Here’s my fifth post for the 2015 Classics Challenge! It’s not too late to join me (and 180+ other people) in reading one classic per month.
“May you not rest, as long as I am living. You said I killed you – haunt me, then”.
Lockwood, the new tenant of Thrushcross Grange on the bleak Yorkshire moors, is forced to seek shelter one night at Wuthering Heights, the home of his landlord. There he discovers the history of the tempestuous events that took place years before: of the intense passion between the foundling Heathcliff and Catherine Earnshaw, and her betrayal of him. As Heathcliff’s bitterness and vengeance is visited upon the next generation, their innocent heirs must struggle to escape the legacy of the past.
Spoiler alert: I found it impossible to talk about Wuthering Heights without saying too much, so don’t read ahead if you would prefer to know nothing about the book!
WHEN I Discovered This Classic
I have no idea! Wuthering Heights would have been one of the first classics I ever heard about, surely? Or perhaps I first heard Wuthering Heights by Kate Bush as a young child. But it was one that kept cropping up as a book I had to read.
WHY I Chose to Read It
It’s a popular classic and the only one in the Goodreads top ten that I hadn’t read. I received a lovely Penguin English Library edition through Caboodle. What I love about older classics is that I can switch between reading a physical copy and the eBook on my Kindle/iPad. I started the eBook on my way back to London from Bath and enjoyed sharing quotes on Goodreads:
“Wuthering Heights is the name of Mr. Heathcliff’s dwelling. ‘Wuthering’ being a significant provincial adjective, descriptive of the atmospheric tumult to which its station is exposed in stormy weather.”
WHAT Makes It A Classic
I expected Wuthering Heights to be a classic romance story about a young couple, Cathy and Heathcliff. I expected them to roam the Yorkshire moors, proclaiming their love for each other. But it’s much more than that – and I’m not completely certain that it is a love story. Wuthering Heights has elements of a Gothic horror story. An intense story about revenge, betrayal, anger and jealousy, it’s written in beautiful the prose that the Brontë sisters are known for.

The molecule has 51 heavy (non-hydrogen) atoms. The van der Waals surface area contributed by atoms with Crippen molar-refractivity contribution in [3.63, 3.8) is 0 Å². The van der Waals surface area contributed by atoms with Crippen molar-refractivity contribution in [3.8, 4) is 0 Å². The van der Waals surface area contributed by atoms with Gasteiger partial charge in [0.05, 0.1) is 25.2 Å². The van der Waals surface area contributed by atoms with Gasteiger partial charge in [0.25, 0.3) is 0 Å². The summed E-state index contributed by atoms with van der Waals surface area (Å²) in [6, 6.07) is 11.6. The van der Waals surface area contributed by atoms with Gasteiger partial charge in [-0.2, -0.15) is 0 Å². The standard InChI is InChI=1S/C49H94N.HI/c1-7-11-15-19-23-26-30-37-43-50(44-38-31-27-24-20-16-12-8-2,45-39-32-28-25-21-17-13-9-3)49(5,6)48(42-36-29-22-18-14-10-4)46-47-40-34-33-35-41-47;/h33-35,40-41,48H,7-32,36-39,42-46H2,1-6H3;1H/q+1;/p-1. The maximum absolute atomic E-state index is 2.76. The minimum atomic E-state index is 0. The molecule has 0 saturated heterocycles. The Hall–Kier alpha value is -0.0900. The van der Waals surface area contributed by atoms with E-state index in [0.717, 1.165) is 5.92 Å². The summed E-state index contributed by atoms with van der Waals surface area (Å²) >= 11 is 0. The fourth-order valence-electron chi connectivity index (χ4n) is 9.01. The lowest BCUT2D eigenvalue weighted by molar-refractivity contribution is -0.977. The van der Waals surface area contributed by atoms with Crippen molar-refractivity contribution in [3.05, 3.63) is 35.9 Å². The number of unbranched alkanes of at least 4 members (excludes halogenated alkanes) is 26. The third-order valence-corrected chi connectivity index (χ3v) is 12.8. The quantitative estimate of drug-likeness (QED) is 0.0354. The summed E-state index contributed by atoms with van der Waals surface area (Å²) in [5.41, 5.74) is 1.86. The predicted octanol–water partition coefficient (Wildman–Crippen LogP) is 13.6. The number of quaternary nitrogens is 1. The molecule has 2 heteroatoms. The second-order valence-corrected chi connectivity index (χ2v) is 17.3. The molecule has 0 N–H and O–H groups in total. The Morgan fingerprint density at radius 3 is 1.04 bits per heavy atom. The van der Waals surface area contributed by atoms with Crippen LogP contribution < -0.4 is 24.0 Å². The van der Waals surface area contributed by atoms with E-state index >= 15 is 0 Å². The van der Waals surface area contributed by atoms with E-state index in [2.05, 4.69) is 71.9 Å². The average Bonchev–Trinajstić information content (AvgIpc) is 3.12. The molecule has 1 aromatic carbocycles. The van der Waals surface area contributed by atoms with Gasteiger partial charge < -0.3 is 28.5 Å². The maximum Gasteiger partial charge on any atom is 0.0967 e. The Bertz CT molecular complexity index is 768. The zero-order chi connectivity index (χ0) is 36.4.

I found Wuthering Heights confusing at first because we’re introduced to a myriad of characters – I suggest viewing a family tree, although it will give you spoilers. We then become familiar with the Earnshaws and the Lintons, two families caught up Cathy and Heathcliff’s drama as well as their own conflicts. It’s narrated mainly by Mr. Lockwood (a tenant of Heathcliff’s) and Nelly (a housekeeper who was close to both families). Even so, it was Cathy and Heathcliff that kept me reading and I understand why they’re the most memorable part of the novel.
WHAT I Thought of This Classic
Before you ask, if I had to pick, I’d choose Jane Eyre, one of my favourite classics so far (and I probably should have rated it 5* rather than 4*!). I also need to read Samantha Ellis’ How to Be a Herione, which particularly focuses on Catherine Earnshaw and Jane Eyre.
I expected a lot from Wuthering Heights and was pleasantly surprised – it’s full of awful characters that I couldn’t tear my eyes away from and conflicts that were both terrible and exciting. I wasn’t prepared for the amount of mental and physical cruelty! I didn’t know that the book began with Mr. Lockwood and that we wouldn’t get to hear directly from Catherine and Heathcliff. I didn’t know that the book was split into two parts – Nelly’s flashbacks to the story of Catherine and Heathcliff and then the present day, about 18 years later. I am baffled as to why people envy Cathy and Heathcliff’s relationship, but it was certainly an enjoyable one to read about – I adored the drama and Catherine’s fiery personality.
Even though the second part of the novel wasn’t as enjoyable for me, I liked discovering that Wuthering Heights was more complicated than expected and that this troublesome story and cast of vivid characters finally came full circle. As it is titled Wuthering Heights, it doesn’t surprise me now to realise it’s really a story of Heathcliff’s life and transformation – from the damaged young boy in his childhood to his eventual death in his late thirties, as master of Wuthering Heights.
“It would degrade me to marry Heathcliff now; so he shall never know how I love him: and that, not because he’s handsome, Nelly, but because he’s more myself than I am.”
WILL It Stay A Classic
I expect so because the story of Cathy and Heathcliff continues to draw people in, although they’re only part of the story.
WHO I’d Recommend It To
People who enjoyed Jane Eyre and want to read another classic Brontë story. People who are curious about Cathy and Heathcliff – but are prepared to experience much more. People who enjoy intense drama!
“My love for Linton is like the foliage in the woods: time will change it, I’m well aware, as winter changes the trees. My love for Heathcliff resembles the eternal rocks beneath: a source of little visible delight, but necessary. Nelly, I am Heathcliff!”